R. Grace Zhai, Ph.D., senior associate dean for basic science research at the Miller School of Medicine and professor of molecular and cellular pharmacology, has been appointed to the Synapses, Cytoskeleton and Trafficking Study Section at the Center for Scientific Review, National Institutes of Health.
Study sections review biomedical research grant applications submitted to the NIH, make recommendations to the appropriate national advisory council or board, and survey the status of research in their fields. Members are selected on the basis of their achievement in their scientific discipline.
“This is a well-deserved honor for Dr. Zhai and will have an important impact on the future of biomedical research,” said Carl I. Schulman, M.D., Ph.D., M.S.P.H., executive dean for research. “She brings an exceptional range of research experience to her service on the study section, and I know she will gain insights to help advance research excellence and innovation at the Miller School.”
Dr. Zhai’s research is focused on understanding the genetic and molecular mechanisms of neural degeneration and protection in the context of both common and rare neurological disorders. Her group discovered and characterized one of the most robust neuroprotective factors that has broad therapeutic potential against several neurodegenerative diseases, including Alzheimer’s and Huntington’s disease. At the same time, her group has established numerous genetic models for rare diseases and carried out mechanistic analysis of neurological phenotypes that have led to successful patient therapies.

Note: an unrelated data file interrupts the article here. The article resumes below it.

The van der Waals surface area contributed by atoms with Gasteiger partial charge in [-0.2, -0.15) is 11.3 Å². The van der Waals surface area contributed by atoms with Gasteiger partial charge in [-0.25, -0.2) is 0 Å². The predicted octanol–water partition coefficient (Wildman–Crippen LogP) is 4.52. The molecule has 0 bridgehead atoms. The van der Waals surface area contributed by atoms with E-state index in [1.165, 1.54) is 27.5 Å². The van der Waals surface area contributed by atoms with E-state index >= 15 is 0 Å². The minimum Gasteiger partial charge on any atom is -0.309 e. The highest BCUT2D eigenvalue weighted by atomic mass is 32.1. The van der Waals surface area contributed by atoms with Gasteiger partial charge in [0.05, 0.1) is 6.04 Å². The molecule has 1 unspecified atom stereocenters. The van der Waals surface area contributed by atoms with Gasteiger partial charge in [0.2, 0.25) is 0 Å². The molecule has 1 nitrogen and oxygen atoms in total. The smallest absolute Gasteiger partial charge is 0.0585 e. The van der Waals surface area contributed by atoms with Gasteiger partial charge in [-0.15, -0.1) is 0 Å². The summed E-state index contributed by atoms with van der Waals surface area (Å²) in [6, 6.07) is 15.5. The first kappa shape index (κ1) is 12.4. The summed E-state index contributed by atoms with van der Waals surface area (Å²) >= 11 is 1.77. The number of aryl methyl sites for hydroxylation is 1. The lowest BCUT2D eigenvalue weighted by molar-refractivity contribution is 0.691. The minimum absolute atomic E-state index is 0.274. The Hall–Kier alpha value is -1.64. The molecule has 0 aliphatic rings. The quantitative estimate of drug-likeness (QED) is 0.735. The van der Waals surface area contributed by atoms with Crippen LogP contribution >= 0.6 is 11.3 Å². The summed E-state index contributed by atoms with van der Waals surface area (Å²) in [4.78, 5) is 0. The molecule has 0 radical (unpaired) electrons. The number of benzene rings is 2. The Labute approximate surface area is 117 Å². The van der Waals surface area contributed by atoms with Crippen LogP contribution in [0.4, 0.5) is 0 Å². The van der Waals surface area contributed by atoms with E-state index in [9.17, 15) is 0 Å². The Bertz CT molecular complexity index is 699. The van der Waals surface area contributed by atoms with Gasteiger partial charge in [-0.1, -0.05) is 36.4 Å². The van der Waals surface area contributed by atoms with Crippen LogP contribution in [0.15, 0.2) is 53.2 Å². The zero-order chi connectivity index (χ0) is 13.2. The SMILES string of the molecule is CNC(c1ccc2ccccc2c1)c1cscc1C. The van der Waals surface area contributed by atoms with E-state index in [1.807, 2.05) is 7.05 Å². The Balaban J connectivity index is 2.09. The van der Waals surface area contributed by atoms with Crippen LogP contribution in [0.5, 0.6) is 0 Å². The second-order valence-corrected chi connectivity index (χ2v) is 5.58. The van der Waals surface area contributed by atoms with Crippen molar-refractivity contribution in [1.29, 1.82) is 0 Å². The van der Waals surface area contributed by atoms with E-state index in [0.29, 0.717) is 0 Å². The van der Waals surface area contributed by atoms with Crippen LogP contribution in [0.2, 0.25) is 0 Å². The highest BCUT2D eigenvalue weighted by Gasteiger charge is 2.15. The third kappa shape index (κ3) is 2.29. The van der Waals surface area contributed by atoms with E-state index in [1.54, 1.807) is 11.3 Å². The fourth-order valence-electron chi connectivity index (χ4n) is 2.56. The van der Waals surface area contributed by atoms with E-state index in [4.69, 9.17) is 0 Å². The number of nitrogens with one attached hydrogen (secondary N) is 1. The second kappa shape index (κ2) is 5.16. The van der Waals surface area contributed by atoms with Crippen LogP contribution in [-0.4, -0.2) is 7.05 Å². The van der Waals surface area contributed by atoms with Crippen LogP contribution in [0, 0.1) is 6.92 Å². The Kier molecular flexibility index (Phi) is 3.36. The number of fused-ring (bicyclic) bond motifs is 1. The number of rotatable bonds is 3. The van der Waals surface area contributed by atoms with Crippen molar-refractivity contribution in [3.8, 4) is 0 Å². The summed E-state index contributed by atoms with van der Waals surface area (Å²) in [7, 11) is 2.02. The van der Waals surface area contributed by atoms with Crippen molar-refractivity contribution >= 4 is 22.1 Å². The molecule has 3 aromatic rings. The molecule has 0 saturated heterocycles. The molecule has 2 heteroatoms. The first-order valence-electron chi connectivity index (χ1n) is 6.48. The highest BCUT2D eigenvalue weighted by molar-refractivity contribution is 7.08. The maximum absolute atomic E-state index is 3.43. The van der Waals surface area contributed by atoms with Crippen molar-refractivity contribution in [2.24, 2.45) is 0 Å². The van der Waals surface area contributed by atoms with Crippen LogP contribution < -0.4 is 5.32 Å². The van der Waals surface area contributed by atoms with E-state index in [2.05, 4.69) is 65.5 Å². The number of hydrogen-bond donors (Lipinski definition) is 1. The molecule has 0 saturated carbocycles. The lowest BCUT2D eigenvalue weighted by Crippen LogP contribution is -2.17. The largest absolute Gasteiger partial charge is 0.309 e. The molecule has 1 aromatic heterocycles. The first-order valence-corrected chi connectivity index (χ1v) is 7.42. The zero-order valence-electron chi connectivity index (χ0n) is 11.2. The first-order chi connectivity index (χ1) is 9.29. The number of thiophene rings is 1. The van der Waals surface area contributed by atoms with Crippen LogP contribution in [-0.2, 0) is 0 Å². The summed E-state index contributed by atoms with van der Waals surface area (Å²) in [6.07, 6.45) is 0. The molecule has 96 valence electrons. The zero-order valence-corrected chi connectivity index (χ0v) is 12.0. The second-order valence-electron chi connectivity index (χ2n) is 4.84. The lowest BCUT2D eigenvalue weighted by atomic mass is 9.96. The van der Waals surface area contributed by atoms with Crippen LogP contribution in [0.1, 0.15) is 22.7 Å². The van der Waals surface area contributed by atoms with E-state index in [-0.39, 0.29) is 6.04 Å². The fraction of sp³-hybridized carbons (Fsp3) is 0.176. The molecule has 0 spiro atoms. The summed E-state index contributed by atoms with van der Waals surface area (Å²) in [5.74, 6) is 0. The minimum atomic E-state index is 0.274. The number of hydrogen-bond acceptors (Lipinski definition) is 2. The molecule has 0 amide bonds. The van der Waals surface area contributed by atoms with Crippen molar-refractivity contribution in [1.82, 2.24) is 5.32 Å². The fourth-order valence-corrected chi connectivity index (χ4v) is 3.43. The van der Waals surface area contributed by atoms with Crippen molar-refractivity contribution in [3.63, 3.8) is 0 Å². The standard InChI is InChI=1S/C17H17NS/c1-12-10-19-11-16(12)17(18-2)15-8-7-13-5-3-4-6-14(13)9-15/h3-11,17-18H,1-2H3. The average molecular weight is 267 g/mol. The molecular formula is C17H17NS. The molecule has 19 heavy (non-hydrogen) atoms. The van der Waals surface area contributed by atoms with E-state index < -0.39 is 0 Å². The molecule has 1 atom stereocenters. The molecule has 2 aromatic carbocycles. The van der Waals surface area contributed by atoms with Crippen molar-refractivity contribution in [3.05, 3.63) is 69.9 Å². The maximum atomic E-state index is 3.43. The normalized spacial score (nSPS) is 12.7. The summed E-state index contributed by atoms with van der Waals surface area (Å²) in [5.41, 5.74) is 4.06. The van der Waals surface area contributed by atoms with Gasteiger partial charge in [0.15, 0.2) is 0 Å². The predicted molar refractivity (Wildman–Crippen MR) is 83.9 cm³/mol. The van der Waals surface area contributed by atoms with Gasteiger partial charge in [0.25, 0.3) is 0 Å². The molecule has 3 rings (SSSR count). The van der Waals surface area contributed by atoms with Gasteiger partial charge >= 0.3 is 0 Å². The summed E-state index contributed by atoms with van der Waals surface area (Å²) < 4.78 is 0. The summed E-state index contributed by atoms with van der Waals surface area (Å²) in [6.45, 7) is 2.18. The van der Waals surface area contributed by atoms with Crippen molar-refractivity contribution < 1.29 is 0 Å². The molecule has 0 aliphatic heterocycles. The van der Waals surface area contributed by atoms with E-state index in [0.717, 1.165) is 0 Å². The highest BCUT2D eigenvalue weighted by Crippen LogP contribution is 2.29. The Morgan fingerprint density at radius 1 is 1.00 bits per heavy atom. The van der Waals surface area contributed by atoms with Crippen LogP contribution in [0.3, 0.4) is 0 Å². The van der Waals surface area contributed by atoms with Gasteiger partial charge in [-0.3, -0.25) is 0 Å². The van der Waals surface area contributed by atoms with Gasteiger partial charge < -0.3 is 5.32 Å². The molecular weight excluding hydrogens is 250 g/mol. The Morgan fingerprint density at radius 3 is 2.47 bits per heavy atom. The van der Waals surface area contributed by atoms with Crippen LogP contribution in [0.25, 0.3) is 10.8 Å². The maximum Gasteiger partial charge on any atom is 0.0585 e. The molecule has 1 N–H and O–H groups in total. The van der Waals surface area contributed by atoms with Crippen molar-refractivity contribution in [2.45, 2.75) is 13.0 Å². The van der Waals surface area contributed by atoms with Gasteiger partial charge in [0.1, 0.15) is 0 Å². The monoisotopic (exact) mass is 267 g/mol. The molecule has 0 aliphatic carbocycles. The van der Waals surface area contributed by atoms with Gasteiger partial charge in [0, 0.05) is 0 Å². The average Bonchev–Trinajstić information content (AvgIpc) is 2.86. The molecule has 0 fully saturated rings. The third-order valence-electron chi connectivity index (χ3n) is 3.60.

“Being selected as a member of this study section means the affirmation of my scientific achievement in this related field and the recognition of my impact in this field,” Dr. Zhai said. “Serving on this study section is an important responsibility that I take very seriously.”
The Synapses, Cytoskeleton and Trafficking Study Section reviews applications on the cell biology of neurons, synapses and gap junctions. Specific areas include synaptic plasticity, protein and organelle trafficking, cell surface and extracellular matrix molecules in cell recognition and function, and cytoskeletal functions across the life span.
Emphasis is on fundamental mechanisms of neuronal function, including those relevant to disease processes such as Alzheimer’s, Huntington’s, and Parkinson’s diseases and fragile-X syndrome.